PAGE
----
What are the benefits of STD testing after unprotected sex?
The World Health Organization endorses that a person can have an STI without the presence of symptoms. More than 1 million STIs are acquired daily because many people are living with undiagnosed infections including syphilis, hepatitis B, HIV, chlamydia, gonorrhea, herpes, and HPV because they are asymptomatic; they do not know that STIs are spread by any form of sexual contact.
STI testing can help with early detection, diagnosis, and treatment of STIs, as well as create awareness on the importance of testing with each new sexual partner. STI testing raises the community’s awareness of the modes of transmission through sexual contact, encourages the community to recognize the symptoms of STIs, thereby motivating sexual partners to get tested together. Discussing STI testing empowers the community to take responsibility for their sexual health in the future.
At TPPRC, our medical staff has a proactive approach in educating our patients before and after STD testing. This approach raises the awareness of how crucial it is for both partners to be educated on STD testing after unprotected sex and with each new partner to prevent transmission of STIs and re-infection after treatment. In this respect, if symptoms are silent, STIs can still be detected early and treated without causing further health consequences to the patients and their partners. In addition, our team reinforces education on symptoms and treatment of common STIs and to schedule a free STI test with each new partner. In these cases, the patient and sexual partner are empowered through testing and education to recognize the signs and symptoms of an STI and when to seek care.
“Julie” (name changed for confidentiality) came to TPPRC for an STI screening after unprotected sex. Julie wasn’t sure whether her symptoms were related to an STI because she has frequent urinary tract infections, abdominal pain and burning with urination after baths. Julie was seen by one of TPPRC’s registered nurses who performed a comprehensive health assessment and was able to educate the patient on the importance of good hygiene before and after intercourse. Moreover, the RN reinforced that prompt STI testing can help detect whether her symptoms were related to the urinary tract infection or a new STI.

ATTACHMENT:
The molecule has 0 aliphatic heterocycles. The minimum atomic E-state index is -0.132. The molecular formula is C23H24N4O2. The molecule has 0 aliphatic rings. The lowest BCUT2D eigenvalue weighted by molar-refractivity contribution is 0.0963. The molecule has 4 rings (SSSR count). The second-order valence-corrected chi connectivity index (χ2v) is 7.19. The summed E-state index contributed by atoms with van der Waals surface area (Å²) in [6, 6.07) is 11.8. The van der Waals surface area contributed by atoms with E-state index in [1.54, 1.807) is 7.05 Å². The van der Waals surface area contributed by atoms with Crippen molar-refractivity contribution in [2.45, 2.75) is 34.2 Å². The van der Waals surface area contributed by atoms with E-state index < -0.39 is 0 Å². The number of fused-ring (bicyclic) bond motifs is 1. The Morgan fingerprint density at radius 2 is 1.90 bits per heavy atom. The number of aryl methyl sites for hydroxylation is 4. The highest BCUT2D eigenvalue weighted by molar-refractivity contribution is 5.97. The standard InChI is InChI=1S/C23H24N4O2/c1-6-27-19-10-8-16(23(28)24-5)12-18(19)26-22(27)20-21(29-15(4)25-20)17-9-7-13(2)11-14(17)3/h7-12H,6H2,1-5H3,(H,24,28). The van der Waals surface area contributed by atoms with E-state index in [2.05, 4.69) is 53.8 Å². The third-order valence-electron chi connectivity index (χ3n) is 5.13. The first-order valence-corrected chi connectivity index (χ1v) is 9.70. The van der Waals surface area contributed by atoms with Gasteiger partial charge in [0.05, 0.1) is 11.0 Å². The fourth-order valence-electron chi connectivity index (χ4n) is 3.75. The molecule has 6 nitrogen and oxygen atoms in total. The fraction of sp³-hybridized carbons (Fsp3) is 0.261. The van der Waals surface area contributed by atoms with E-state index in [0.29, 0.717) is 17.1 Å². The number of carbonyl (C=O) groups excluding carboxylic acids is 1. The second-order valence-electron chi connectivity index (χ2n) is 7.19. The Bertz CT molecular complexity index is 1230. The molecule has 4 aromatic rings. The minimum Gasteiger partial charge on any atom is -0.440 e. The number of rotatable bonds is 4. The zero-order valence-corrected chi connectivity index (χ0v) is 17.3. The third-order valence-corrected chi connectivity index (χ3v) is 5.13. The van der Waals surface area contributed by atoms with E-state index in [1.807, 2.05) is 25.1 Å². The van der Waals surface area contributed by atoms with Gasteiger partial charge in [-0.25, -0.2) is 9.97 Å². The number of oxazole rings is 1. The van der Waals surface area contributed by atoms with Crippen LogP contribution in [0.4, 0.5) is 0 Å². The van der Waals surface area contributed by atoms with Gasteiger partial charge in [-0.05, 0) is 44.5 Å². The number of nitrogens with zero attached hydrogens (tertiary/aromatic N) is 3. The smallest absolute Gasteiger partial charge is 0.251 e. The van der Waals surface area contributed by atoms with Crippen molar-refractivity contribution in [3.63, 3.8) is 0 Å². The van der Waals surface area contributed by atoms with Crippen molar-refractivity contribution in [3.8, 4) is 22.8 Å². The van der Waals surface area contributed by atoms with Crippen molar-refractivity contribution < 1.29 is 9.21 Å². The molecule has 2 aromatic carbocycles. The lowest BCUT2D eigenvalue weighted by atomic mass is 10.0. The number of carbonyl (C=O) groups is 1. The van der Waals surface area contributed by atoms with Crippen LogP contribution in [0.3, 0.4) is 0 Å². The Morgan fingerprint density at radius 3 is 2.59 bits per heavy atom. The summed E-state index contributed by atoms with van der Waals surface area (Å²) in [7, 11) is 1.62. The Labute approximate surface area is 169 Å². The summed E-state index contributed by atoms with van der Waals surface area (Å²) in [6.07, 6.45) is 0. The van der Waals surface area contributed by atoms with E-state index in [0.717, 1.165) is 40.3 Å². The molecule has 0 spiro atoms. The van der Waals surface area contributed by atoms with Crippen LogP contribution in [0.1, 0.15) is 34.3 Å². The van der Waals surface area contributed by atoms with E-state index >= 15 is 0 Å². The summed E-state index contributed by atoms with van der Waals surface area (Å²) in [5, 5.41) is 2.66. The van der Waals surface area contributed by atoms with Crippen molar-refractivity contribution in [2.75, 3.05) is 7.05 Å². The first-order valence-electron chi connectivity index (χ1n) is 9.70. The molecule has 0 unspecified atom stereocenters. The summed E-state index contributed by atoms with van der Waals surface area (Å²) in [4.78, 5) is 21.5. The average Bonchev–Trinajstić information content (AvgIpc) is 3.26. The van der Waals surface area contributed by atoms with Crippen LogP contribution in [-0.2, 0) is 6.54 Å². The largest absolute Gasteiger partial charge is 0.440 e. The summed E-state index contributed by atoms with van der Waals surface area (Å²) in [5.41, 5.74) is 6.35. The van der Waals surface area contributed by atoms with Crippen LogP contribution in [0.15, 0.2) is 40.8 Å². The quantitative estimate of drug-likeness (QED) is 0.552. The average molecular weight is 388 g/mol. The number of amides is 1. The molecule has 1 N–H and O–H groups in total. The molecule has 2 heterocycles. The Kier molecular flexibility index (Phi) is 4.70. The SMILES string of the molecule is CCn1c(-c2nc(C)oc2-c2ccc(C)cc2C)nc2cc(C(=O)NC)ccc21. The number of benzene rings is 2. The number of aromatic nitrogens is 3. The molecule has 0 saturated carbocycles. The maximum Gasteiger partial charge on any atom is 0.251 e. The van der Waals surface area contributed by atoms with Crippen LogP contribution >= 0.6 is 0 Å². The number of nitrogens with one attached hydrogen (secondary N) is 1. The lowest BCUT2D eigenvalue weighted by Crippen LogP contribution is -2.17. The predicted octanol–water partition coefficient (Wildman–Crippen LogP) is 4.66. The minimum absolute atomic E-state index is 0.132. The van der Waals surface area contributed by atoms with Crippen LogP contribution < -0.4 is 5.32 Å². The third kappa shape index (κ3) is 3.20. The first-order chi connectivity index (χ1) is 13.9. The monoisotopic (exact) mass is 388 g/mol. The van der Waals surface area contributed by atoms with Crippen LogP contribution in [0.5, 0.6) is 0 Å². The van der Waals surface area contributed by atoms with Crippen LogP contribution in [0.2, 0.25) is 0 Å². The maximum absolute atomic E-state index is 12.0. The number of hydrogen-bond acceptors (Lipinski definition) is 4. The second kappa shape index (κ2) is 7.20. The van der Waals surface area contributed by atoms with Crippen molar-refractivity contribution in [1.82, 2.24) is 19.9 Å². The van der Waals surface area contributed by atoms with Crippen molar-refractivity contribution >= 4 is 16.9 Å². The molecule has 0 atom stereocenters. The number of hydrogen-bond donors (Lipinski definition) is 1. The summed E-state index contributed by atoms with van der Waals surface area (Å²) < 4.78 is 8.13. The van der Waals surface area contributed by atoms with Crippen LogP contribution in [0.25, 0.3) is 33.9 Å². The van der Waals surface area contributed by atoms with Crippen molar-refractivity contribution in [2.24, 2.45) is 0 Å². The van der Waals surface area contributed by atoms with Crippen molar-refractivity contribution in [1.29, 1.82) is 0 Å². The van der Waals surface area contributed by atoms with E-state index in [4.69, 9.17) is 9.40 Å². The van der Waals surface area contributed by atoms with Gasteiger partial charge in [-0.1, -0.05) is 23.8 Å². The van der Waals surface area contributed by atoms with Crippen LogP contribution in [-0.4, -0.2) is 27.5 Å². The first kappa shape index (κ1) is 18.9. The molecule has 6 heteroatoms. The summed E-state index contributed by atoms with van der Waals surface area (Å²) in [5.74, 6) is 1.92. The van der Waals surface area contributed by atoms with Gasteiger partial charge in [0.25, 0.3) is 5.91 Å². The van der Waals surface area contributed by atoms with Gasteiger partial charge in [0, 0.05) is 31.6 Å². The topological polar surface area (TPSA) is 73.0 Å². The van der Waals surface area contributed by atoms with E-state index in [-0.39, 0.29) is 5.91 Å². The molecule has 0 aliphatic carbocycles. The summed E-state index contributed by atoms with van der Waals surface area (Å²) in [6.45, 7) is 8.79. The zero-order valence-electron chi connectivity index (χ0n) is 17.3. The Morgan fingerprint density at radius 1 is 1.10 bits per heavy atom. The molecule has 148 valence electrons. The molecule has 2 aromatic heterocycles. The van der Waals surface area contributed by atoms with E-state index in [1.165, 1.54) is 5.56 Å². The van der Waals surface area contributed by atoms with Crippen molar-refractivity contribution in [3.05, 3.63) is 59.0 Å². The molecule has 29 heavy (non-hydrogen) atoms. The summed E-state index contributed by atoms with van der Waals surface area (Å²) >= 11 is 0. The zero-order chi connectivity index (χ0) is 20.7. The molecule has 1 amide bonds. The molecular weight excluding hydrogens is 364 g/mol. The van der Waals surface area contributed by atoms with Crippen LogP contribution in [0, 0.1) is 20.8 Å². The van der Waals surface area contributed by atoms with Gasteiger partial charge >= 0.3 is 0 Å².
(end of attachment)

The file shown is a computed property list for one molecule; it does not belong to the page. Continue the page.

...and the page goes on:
Julie’s outcome was favorable and we were able to rule out the STI. She was advised to follow-up with her primary care physician for management of frequent UTI’s. Julie felt educated to make informed decisions and said our staff was “beyond helpful.” Julie’s testimony demonstrates that education on STIs, consequences of unprotected sex and poor hygiene can be detected early through STI screening. It also proves that evidence-based education encourages our patients to take responsibility for their health and most likely will prevent them from being predisposed to future STIs or other types of ailments associated with unprotected sex practices.